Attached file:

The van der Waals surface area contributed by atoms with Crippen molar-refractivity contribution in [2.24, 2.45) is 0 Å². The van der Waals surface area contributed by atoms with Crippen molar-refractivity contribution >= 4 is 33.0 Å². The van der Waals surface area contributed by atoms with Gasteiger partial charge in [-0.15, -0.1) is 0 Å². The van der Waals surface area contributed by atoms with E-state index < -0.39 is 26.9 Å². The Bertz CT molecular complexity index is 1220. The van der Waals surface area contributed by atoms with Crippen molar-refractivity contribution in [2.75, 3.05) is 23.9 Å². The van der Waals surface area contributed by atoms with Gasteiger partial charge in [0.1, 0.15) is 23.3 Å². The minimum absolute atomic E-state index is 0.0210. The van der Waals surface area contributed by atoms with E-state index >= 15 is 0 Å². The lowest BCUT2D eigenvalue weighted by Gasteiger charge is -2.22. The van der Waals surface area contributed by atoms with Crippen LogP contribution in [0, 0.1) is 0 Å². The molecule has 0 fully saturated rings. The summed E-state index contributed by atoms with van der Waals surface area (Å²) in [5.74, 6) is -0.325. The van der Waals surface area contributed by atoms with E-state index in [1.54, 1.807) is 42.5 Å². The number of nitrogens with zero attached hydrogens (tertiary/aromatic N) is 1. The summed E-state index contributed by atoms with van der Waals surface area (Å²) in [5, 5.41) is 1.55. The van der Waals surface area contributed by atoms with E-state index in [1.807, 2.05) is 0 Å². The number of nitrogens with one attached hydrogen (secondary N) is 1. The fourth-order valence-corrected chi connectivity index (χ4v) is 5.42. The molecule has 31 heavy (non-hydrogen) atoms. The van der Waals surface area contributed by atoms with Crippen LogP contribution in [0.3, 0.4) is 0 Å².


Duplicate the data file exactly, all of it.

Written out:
The van der Waals surface area contributed by atoms with Crippen molar-refractivity contribution in [2.24, 2.45) is 0 Å². The van der Waals surface area contributed by atoms with Crippen molar-refractivity contribution >= 4 is 33.0 Å². The van der Waals surface area contributed by atoms with Gasteiger partial charge in [-0.15, -0.1) is 0 Å². The van der Waals surface area contributed by atoms with E-state index < -0.39 is 26.9 Å². The Bertz CT molecular complexity index is 1220. The van der Waals surface area contributed by atoms with Crippen molar-refractivity contribution in [2.75, 3.05) is 23.9 Å². The van der Waals surface area contributed by atoms with Gasteiger partial charge in [0.1, 0.15) is 23.3 Å². The minimum absolute atomic E-state index is 0.0210. The van der Waals surface area contributed by atoms with E-state index >= 15 is 0 Å². The lowest BCUT2D eigenvalue weighted by Gasteiger charge is -2.22. The van der Waals surface area contributed by atoms with Crippen LogP contribution in [0, 0.1) is 0 Å². The molecule has 0 fully saturated rings. The summed E-state index contributed by atoms with van der Waals surface area (Å²) in [5.74, 6) is -0.325. The van der Waals surface area contributed by atoms with E-state index in [1.54, 1.807) is 42.5 Å². The number of nitrogens with zero attached hydrogens (tertiary/aromatic N) is 1. The summed E-state index contributed by atoms with van der Waals surface area (Å²) in [5, 5.41) is 1.55. The van der Waals surface area contributed by atoms with E-state index in [1.807, 2.05) is 0 Å². The number of nitrogens with one attached hydrogen (secondary N) is 1. The fourth-order valence-corrected chi connectivity index (χ4v) is 5.42. The molecule has 31 heavy (non-hydrogen) atoms. The van der Waals surface area contributed by atoms with Crippen LogP contribution in [0.3, 0.4) is 0 Å².